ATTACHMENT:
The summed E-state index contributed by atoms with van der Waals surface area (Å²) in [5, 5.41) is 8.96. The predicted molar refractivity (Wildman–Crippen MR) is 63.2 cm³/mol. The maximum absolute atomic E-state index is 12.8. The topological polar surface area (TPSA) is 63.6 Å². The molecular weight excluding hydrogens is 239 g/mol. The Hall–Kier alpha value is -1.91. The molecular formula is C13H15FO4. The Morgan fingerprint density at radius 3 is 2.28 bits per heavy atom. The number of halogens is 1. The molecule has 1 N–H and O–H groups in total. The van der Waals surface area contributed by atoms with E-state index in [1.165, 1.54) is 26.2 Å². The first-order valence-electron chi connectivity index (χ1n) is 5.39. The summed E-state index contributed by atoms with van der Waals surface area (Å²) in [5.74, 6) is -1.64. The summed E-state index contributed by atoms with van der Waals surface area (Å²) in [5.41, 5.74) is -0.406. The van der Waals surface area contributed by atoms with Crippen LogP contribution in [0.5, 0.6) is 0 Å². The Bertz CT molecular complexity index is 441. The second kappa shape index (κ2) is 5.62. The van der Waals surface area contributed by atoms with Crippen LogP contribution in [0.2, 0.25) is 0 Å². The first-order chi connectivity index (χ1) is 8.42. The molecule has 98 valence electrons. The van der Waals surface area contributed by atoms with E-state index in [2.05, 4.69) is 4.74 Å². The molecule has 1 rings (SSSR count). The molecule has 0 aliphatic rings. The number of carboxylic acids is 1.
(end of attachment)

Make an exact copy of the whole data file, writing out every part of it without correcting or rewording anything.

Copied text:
The summed E-state index contributed by atoms with van der Waals surface area (Å²) in [5, 5.41) is 8.96. The predicted molar refractivity (Wildman–Crippen MR) is 63.2 cm³/mol. The maximum absolute atomic E-state index is 12.8. The topological polar surface area (TPSA) is 63.6 Å². The molecular weight excluding hydrogens is 239 g/mol. The Hall–Kier alpha value is -1.91. The molecular formula is C13H15FO4. The Morgan fingerprint density at radius 3 is 2.28 bits per heavy atom. The number of halogens is 1. The molecule has 1 N–H and O–H groups in total. The van der Waals surface area contributed by atoms with E-state index in [1.165, 1.54) is 26.2 Å². The first-order valence-electron chi connectivity index (χ1n) is 5.39. The summed E-state index contributed by atoms with van der Waals surface area (Å²) in [5.74, 6) is -1.64. The summed E-state index contributed by atoms with van der Waals surface area (Å²) in [5.41, 5.74) is -0.406. The van der Waals surface area contributed by atoms with Crippen LogP contribution in [0.5, 0.6) is 0 Å². The Bertz CT molecular complexity index is 441. The second kappa shape index (κ2) is 5.62. The van der Waals surface area contributed by atoms with Crippen LogP contribution in [0.2, 0.25) is 0 Å². The first-order chi connectivity index (χ1) is 8.42. The molecule has 98 valence electrons. The van der Waals surface area contributed by atoms with E-state index in [2.05, 4.69) is 4.74 Å². The molecule has 1 rings (SSSR count). The molecule has 0 aliphatic rings. The number of carboxylic acids is 1.